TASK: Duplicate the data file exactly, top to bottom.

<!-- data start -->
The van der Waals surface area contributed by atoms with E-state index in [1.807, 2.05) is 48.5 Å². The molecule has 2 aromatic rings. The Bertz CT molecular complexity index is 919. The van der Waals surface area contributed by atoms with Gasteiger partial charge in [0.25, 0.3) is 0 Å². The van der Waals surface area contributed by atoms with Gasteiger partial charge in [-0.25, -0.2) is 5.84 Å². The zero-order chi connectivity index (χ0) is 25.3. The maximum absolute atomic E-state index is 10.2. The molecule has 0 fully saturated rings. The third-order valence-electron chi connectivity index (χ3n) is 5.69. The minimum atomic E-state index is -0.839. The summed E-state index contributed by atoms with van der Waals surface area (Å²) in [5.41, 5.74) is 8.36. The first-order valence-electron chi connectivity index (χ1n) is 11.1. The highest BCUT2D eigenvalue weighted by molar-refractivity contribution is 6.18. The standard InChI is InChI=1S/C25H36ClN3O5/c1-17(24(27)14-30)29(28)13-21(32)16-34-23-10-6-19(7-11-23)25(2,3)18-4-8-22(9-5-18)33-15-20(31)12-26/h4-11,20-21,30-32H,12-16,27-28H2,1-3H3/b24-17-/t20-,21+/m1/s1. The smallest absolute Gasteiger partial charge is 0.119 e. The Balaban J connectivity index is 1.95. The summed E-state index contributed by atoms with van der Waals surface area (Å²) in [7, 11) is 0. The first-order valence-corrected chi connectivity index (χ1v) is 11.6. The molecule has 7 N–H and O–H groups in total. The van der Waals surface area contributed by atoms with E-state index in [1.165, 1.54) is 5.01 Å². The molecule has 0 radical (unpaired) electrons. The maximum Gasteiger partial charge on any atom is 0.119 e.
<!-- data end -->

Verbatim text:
The van der Waals surface area contributed by atoms with E-state index in [1.807, 2.05) is 48.5 Å². The molecule has 2 aromatic rings. The Bertz CT molecular complexity index is 919. The van der Waals surface area contributed by atoms with Gasteiger partial charge in [0.25, 0.3) is 0 Å². The van der Waals surface area contributed by atoms with Gasteiger partial charge in [-0.25, -0.2) is 5.84 Å². The zero-order chi connectivity index (χ0) is 25.3. The maximum absolute atomic E-state index is 10.2. The molecule has 0 fully saturated rings. The third-order valence-electron chi connectivity index (χ3n) is 5.69. The minimum atomic E-state index is -0.839. The summed E-state index contributed by atoms with van der Waals surface area (Å²) in [5.41, 5.74) is 8.36. The first-order valence-electron chi connectivity index (χ1n) is 11.1. The highest BCUT2D eigenvalue weighted by molar-refractivity contribution is 6.18. The standard InChI is InChI=1S/C25H36ClN3O5/c1-17(24(27)14-30)29(28)13-21(32)16-34-23-10-6-19(7-11-23)25(2,3)18-4-8-22(9-5-18)33-15-20(31)12-26/h4-11,20-21,30-32H,12-16,27-28H2,1-3H3/b24-17-/t20-,21+/m1/s1. The smallest absolute Gasteiger partial charge is 0.119 e. The Balaban J connectivity index is 1.95. The summed E-state index contributed by atoms with van der Waals surface area (Å²) in [7, 11) is 0. The first-order valence-corrected chi connectivity index (χ1v) is 11.6. The molecule has 7 N–H and O–H groups in total. The van der Waals surface area contributed by atoms with E-state index in [1.165, 1.54) is 5.01 Å². The molecule has 0 radical (unpaired) electrons. The maximum Gasteiger partial charge on any atom is 0.119 e.